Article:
Russell Atkins, 96 and watching
via Zoom

From Cave Canem's press release: 

Russell Atkins’ collections of poetry include the chapbooks and small-press books A Podium Presentation (1960), Phenlomena (1961), Objects (1963), Objects 2 (1964), Heretofore (1968), The Nail, to Be Set to Music (1970), Maleficium (1971), and Whichever (1978). He also wrote two verse-plays or “poems in play forms”: The Abortionist and The Corpse, both published in Free Lance. His only full-length collection, Here in The (1976), was published by the Cleveland State Poetry Center. Russell Atkins: On the Life & Work of an American Master (2013), was edited by Kevin Prufer and Michael Dumanis, and included a large selection of Atkins’ previously published work and essays from poets on his continuing influence. World’d Too Much: Selected Poems of Russell Atkins, edited by Kevin Prufer and Robert E. McDonough, was published in 2019.

Some screen captures from the event:

Host Dante Micheaux, with the sign-
language interpreters


The wall of attendees


Russell Atkins


Saturday, February 26, 2022

17th Blogiversary

Somehow, some way, I've made it to 17 years on here. Barely. As post tallies from the last several--7 especially--years have demonstrated, my blogging has dwindled almost to nil, but this period has coincided first with my increasing university workload--I have been a department chair or acting chair now for roughly 8 years, among all of my other duties--alongside all the life itself, so blogging has taken a back seat to all else. 

From 2005 or so, during a trip to DR

When I think back on those early years, which were certainly quite full with teaching, mentoring, writing, some administration, and commuting (between New Jersey and Chicago, for ten straight years!), I fill with amazement that I blogged as frequently as I did. There were, of course, days I missed, but I believe I set for myself the task--the regimen?--of blogging at least one thing every day, with my focus on arts and culture of all kinds (and politics less so because there were, I felt, already so many great political bloggers at the time). It was another form of work, but a labor, unremunerated financially at least, but spiritually and socially to a great degree, of love.

Sometimes what emerged were just announcements for events, but other days produced reviews, translations, reportage, basic documentation, my random street photos, and so on, but it has constituted a (partial) record of my life during those years. I also think of the people I was in contact with, especially early on; the community of bloggers, some friends, some acquaintances, some of them people I'd never met in person and still haven't met in person, but whom I was--and still feel, however ghostly the links today, I am still--in dialogue with, I learned and learn from, I collaborated with, and whose influence I continue to feel, in various ways. I do miss that blogging community, those blogging communities, bloggers, readers, commenters, all--what a time that was!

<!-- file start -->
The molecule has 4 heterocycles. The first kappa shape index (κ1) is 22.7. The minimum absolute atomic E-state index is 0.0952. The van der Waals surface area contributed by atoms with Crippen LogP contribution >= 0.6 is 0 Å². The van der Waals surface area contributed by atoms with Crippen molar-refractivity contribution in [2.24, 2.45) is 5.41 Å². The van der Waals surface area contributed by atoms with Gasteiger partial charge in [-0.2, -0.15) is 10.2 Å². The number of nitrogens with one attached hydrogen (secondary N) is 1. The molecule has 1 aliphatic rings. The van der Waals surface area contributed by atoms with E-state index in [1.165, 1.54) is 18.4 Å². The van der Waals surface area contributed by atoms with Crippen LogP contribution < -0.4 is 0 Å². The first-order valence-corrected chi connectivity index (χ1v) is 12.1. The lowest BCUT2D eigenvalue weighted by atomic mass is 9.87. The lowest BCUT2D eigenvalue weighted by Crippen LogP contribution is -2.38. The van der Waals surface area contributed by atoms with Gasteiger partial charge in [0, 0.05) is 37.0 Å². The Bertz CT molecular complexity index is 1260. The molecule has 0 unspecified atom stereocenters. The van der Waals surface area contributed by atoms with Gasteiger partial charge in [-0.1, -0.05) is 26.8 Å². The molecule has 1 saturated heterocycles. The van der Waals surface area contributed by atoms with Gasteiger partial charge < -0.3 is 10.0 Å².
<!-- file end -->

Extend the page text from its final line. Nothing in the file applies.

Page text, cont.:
In recent years I have blogged very infrequently and mostly about my own work, if at all, but I do hope to find the time to blog a bit more, and to find new possibilities for this medium, especially as the net is increasingly a walled off, highly monetized and specialized world, with entire platforms in which words in particular are a second thought. So to blogging, and the future, and I hope to make it to 20 years, and more!

Saturday, January 01, 2022

Happy New Year 2022

May this year bring us all better health, more happiness and as much peace as is humanly and spiritually possible and may Covid-19 fade quietly into the scientific annals! Health, healing, hope, care, love, prosperity & real change are what we need, so may they be bestowed upon us all!



Happy New Year 2022!

Feliz año nuevo
Feliz Ano Novo
Bonne année
Buon Anno e tanti auguri
Kull 'aam wa-antum bikhayr
Aliheli'sdi Itse Udetiyvasadisv
Na MwakaMweru wi Gikeno
Feliĉan novan jaron
聖誕快樂 新年快樂 [圣诞快乐 新年快乐]
Bliain úr faoi shéan is faoi mise duit
Nava Varsh Ki Haardik Shubh Kaamnaayen
Ein gesundes neues Jahr
Mwaka Mwena
Pudhu Varusha Vaazhthukkal
Afe nhyia pa
Ufaaveri aa ahareh
Er sala we pîroz be
سال نو
С наступающим Новым Годом
šťastný nový rok
Manigong Bagong Taon sa inyong lahat
Feliç Any Nou
Yeni yılınızı kutlar, sağlık ve başarılar dileriz
نايا سال مبارک هو
Emnandi Nonyaka Omtsha Ozele Iintsikelelo
Subha Aluth Awrudhak Vewa
Chronia polla
Szczesliwego Nowego Roku
Kia pai te Tau Hou e heke mai nei
Shinnen omedeto goziamasu (クリスマスと新年おめでとうございます)
IHozhi Naghai
a manuia le Tausaga Fou
Paglaun Ukiutchiaq
Naya Saal Mubarak Ho

(International greetings courtesy of Omniglot and Jennifer's Polyglot Links; please note a few of the phrases may also contain Christmas greetings)